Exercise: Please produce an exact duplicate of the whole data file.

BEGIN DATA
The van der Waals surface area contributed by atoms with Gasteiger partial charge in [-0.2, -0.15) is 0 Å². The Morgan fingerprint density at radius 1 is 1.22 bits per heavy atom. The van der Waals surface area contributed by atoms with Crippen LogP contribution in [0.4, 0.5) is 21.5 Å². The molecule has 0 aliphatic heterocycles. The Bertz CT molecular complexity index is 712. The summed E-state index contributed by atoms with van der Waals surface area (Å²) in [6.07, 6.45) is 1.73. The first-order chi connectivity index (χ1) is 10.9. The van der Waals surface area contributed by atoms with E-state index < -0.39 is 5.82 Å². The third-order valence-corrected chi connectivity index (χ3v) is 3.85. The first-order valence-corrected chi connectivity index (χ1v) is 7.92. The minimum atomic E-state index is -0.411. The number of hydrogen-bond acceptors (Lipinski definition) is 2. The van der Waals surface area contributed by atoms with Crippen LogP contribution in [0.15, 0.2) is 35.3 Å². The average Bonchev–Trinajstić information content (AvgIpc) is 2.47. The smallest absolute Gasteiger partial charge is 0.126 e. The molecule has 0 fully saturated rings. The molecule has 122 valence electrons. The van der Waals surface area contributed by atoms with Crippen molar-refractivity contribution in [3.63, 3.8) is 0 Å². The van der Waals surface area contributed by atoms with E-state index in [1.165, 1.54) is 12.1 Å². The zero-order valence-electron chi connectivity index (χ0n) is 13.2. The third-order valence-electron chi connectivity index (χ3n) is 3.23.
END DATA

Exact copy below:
The van der Waals surface area contributed by atoms with Gasteiger partial charge in [-0.2, -0.15) is 0 Å². The Morgan fingerprint density at radius 1 is 1.22 bits per heavy atom. The van der Waals surface area contributed by atoms with Crippen LogP contribution in [0.4, 0.5) is 21.5 Å². The molecule has 0 aliphatic heterocycles. The Bertz CT molecular complexity index is 712. The summed E-state index contributed by atoms with van der Waals surface area (Å²) in [6.07, 6.45) is 1.73. The first-order chi connectivity index (χ1) is 10.9. The van der Waals surface area contributed by atoms with E-state index < -0.39 is 5.82 Å². The third-order valence-corrected chi connectivity index (χ3v) is 3.85. The first-order valence-corrected chi connectivity index (χ1v) is 7.92. The minimum atomic E-state index is -0.411. The number of hydrogen-bond acceptors (Lipinski definition) is 2. The van der Waals surface area contributed by atoms with Crippen LogP contribution in [0.15, 0.2) is 35.3 Å². The average Bonchev–Trinajstić information content (AvgIpc) is 2.47. The smallest absolute Gasteiger partial charge is 0.126 e. The molecule has 0 fully saturated rings. The molecule has 122 valence electrons. The van der Waals surface area contributed by atoms with Crippen molar-refractivity contribution in [3.63, 3.8) is 0 Å². The van der Waals surface area contributed by atoms with E-state index in [1.165, 1.54) is 12.1 Å². The zero-order valence-electron chi connectivity index (χ0n) is 13.2. The third-order valence-electron chi connectivity index (χ3n) is 3.23.